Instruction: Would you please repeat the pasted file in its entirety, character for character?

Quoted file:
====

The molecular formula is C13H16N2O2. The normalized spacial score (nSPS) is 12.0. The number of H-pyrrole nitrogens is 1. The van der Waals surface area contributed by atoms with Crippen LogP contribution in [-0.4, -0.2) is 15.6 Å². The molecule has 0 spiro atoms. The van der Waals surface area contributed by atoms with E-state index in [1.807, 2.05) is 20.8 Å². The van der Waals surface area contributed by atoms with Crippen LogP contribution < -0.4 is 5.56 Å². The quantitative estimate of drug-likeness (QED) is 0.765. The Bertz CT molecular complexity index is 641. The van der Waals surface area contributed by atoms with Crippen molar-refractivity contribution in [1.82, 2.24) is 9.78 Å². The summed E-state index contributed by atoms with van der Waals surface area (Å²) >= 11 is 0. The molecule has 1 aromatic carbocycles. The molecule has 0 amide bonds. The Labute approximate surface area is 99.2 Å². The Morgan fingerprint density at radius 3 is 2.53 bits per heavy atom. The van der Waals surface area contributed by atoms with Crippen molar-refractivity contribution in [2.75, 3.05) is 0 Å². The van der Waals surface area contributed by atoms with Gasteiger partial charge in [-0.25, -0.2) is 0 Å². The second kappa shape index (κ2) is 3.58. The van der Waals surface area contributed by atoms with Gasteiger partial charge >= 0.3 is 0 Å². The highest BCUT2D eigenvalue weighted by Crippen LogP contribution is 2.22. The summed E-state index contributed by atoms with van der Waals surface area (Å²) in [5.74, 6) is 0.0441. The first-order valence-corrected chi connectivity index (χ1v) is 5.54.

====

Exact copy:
The molecular formula is C13H16N2O2. The normalized spacial score (nSPS) is 12.0. The number of H-pyrrole nitrogens is 1. The van der Waals surface area contributed by atoms with Crippen LogP contribution in [-0.4, -0.2) is 15.6 Å². The molecule has 0 spiro atoms. The van der Waals surface area contributed by atoms with E-state index in [1.807, 2.05) is 20.8 Å². The van der Waals surface area contributed by atoms with Crippen LogP contribution < -0.4 is 5.56 Å². The quantitative estimate of drug-likeness (QED) is 0.765. The Bertz CT molecular complexity index is 641. The van der Waals surface area contributed by atoms with Crippen molar-refractivity contribution in [1.82, 2.24) is 9.78 Å². The summed E-state index contributed by atoms with van der Waals surface area (Å²) >= 11 is 0. The molecule has 1 aromatic carbocycles. The molecule has 0 amide bonds. The Labute approximate surface area is 99.2 Å². The Morgan fingerprint density at radius 3 is 2.53 bits per heavy atom. The van der Waals surface area contributed by atoms with Crippen molar-refractivity contribution in [2.75, 3.05) is 0 Å². The van der Waals surface area contributed by atoms with Gasteiger partial charge in [-0.25, -0.2) is 0 Å². The second kappa shape index (κ2) is 3.58. The van der Waals surface area contributed by atoms with Gasteiger partial charge >= 0.3 is 0 Å². The highest BCUT2D eigenvalue weighted by Crippen LogP contribution is 2.22. The summed E-state index contributed by atoms with van der Waals surface area (Å²) in [5.74, 6) is 0.0441. The first-order valence-corrected chi connectivity index (χ1v) is 5.54.